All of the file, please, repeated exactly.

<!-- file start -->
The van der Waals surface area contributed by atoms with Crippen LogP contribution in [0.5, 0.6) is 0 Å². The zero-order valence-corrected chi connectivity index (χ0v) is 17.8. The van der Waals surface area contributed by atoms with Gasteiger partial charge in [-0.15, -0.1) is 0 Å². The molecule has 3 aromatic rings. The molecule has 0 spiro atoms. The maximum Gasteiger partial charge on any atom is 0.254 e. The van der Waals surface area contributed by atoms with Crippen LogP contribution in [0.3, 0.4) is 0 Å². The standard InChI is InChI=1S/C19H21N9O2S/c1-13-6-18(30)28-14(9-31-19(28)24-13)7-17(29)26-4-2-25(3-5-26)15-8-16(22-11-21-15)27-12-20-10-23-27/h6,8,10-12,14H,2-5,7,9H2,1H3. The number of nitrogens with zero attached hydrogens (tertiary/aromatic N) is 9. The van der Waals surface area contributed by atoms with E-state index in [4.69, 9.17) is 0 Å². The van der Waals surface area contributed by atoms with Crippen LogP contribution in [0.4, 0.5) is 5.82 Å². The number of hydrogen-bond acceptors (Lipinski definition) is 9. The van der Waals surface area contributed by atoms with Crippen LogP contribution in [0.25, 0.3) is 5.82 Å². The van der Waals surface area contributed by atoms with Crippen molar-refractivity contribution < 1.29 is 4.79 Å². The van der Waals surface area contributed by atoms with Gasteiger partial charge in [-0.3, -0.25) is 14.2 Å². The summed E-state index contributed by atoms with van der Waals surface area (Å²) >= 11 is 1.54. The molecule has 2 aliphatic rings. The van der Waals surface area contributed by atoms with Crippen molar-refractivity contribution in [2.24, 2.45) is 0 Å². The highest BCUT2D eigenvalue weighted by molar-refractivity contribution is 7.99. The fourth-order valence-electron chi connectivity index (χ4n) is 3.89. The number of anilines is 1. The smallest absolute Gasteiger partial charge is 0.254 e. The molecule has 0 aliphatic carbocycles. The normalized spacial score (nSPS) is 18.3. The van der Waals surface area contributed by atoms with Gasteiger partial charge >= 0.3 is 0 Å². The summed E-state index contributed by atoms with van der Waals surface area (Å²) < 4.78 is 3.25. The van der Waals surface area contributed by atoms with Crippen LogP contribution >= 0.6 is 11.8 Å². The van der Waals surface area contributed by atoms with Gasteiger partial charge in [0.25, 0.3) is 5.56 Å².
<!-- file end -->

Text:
The van der Waals surface area contributed by atoms with Crippen LogP contribution in [0.5, 0.6) is 0 Å². The zero-order valence-corrected chi connectivity index (χ0v) is 17.8. The van der Waals surface area contributed by atoms with Gasteiger partial charge in [-0.15, -0.1) is 0 Å². The molecule has 3 aromatic rings. The molecule has 0 spiro atoms. The maximum Gasteiger partial charge on any atom is 0.254 e. The van der Waals surface area contributed by atoms with Crippen LogP contribution in [0.3, 0.4) is 0 Å². The standard InChI is InChI=1S/C19H21N9O2S/c1-13-6-18(30)28-14(9-31-19(28)24-13)7-17(29)26-4-2-25(3-5-26)15-8-16(22-11-21-15)27-12-20-10-23-27/h6,8,10-12,14H,2-5,7,9H2,1H3. The number of nitrogens with zero attached hydrogens (tertiary/aromatic N) is 9. The van der Waals surface area contributed by atoms with E-state index in [4.69, 9.17) is 0 Å². The van der Waals surface area contributed by atoms with Crippen LogP contribution in [0.4, 0.5) is 5.82 Å². The number of hydrogen-bond acceptors (Lipinski definition) is 9. The van der Waals surface area contributed by atoms with Crippen LogP contribution in [0.25, 0.3) is 5.82 Å². The van der Waals surface area contributed by atoms with Crippen molar-refractivity contribution < 1.29 is 4.79 Å². The van der Waals surface area contributed by atoms with Gasteiger partial charge in [-0.3, -0.25) is 14.2 Å². The summed E-state index contributed by atoms with van der Waals surface area (Å²) >= 11 is 1.54. The molecule has 2 aliphatic rings. The van der Waals surface area contributed by atoms with Crippen molar-refractivity contribution in [2.24, 2.45) is 0 Å². The highest BCUT2D eigenvalue weighted by molar-refractivity contribution is 7.99. The fourth-order valence-electron chi connectivity index (χ4n) is 3.89. The number of anilines is 1. The smallest absolute Gasteiger partial charge is 0.254 e. The molecule has 0 aliphatic carbocycles. The normalized spacial score (nSPS) is 18.3. The van der Waals surface area contributed by atoms with Gasteiger partial charge >= 0.3 is 0 Å². The summed E-state index contributed by atoms with van der Waals surface area (Å²) < 4.78 is 3.25. The van der Waals surface area contributed by atoms with Crippen LogP contribution >= 0.6 is 11.8 Å². The van der Waals surface area contributed by atoms with Gasteiger partial charge in [0.25, 0.3) is 5.56 Å².